For the past couple of years, any discussion of gourmet trends has involved Peruvian cuisine and its vanguard of chefs doing extraordinary things with the country’s bounty of native ingredients – a vanguard of which Virgilio Martínez and his Central Restaurante (currently number 1 in Latin America) are pioneering members. When it comes to holiday dishes for Martínez, however, it’s more about tradition than invention. Here, he shares his recipes for a delicious Peruvian feast for the festive season.

Corn Solterito (Andean corn salad)

1 cup lima beans
1 cup corn kernels
1 tomato, seeded and diced
1/2 cup chopped red onion
1 1/2 cups diced queso fresco cheese (substitute Monterrey Jack or feta, if necessary)
2 tablespoons chopped fresh coriander
1 teaspoon huacatay (Peruvian black mint – find as jarred paste at specialty Latin American food stores, or substitute mint)
4 tablespoons olive oil
1 tablespoons red wine vinegar
Salt and pepper

1. Bring a pot of salted water to a boil and cook corn kernels until just tender. Remove corn to a bowl of ice water.

2. Cook lima beans until crisp-tender. Remove and place in ice water with the corn for 5 minutes.

3. Drain vegetables well and toss with remaining ingredients. Let salad marinate for 5 minutes, then serve.

Glazed Sweet Potatoes

1/4 cup water
2 tablespoons molasses
1 tablespoon olive oil
2 pounds sweet potatoes (about 4 large), peeled and cut into wedges
Cracked black pepper
3 garlic cloves
1 cinnamon stick
3 cloves

1. Preheat the oven to 175ºC.

2. To make the sauce, in a small bowl add the water, molasses, cracked black pepper, chopped garlic cloves, cinnamon stick, cloves and olive oil. Whisk until smooth.

3. Place a single layer of sweet potatoes in a baking dish. Pour the sauce over the sweet potatoes and turn to coat them. Cover and bake until tender, about 45 minutes. Turn the sweet potatoes once or twice to continue coating them. When tender, remove the cover and continue to bake until the glaze is set, about 15 minutes.

Christmas Suckling Pig

1 suckling pig (3.55 kilos)
¼ cup sugar
3 oranges
2 white onions, peeled and chopped
1 stalk of celery, trimmed and chopped
Freshly ground black pepper
1 litre vegetable stock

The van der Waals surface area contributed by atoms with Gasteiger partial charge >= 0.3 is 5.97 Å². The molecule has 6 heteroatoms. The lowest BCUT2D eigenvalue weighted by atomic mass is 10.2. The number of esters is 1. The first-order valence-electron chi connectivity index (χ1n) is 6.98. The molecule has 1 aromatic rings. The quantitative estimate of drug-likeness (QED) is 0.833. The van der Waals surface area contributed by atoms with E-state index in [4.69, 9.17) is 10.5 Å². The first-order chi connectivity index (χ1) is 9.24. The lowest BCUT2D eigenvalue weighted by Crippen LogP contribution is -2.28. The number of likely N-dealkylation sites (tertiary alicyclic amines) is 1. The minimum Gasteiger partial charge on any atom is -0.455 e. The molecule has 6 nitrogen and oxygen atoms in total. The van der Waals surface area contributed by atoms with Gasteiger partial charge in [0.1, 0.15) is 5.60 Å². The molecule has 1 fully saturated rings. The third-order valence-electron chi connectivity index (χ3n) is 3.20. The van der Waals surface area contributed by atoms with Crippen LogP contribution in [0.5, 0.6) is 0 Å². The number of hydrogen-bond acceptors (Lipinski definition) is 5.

2 or 3 spoonfuls of flour

1. Rub the suckling pig all over with sugar and the juice of the 3 oranges, leave in the fridge overnight.


Preheat the oven to its hottest setting and, if using a whole pig, cover the ears and tail with a double layer of foil to protect these more delicate areas. Place the pig on a roasting tray in the oven, then turn it down to 180°C and cook for about 4 hours. Add your chopped veg to the tray and pop it back into the oven.


With 10 minutes left to cook, glaze the pig’s neck end with the orange and sugar juices, spooning it over generously to make sure you cover over the whole piece. Sprinkle it well with black pepper and put back into the oven to finish. Remove from oven and cover loosely with tin foil and leave to rest.

4. To make the gravy after roasting, tip your roasting tray at an angle and spoon off most of the fat. Place the tray over medium heat and add the vegetable stock and a couple of spoonfuls of flour. Stir it around, cooking it for a minute or two, then up the heat and allow the gravy to reduce its liquid by half, stirring often. Add gravy to the tray of the pig and let it rest for 10 minutes, then serve.

About Virgilio Martínez

Currently topping the list of Latin America’s Best Restaurants, and clocking in at number 4 in the world, Virgilio Martínez’s Central Restaurante in Lima is part of a food revival that’s putting Peruvian cuisine centre stage in the gourmet theatre – and Martínez is one of the headlining acts. In a world where Peruvian ingredients are already exotic, he’s known for sourcing the most outlandish of the bunch (think high Andean potatoes and wild foraged quinoa) and weaving them into dishes as fascinating as they are paradoxical — where ingredients older than history meet techniques born just yesterday. Martínez’s modern Peruvian cuisine can be sampled in Cuzco at his restaurant Senzo, as well as outside of Peru at his two restaurants in London – Lima Fitzrovia and Lima Floral – and one soon to be opened in Dubai. centra

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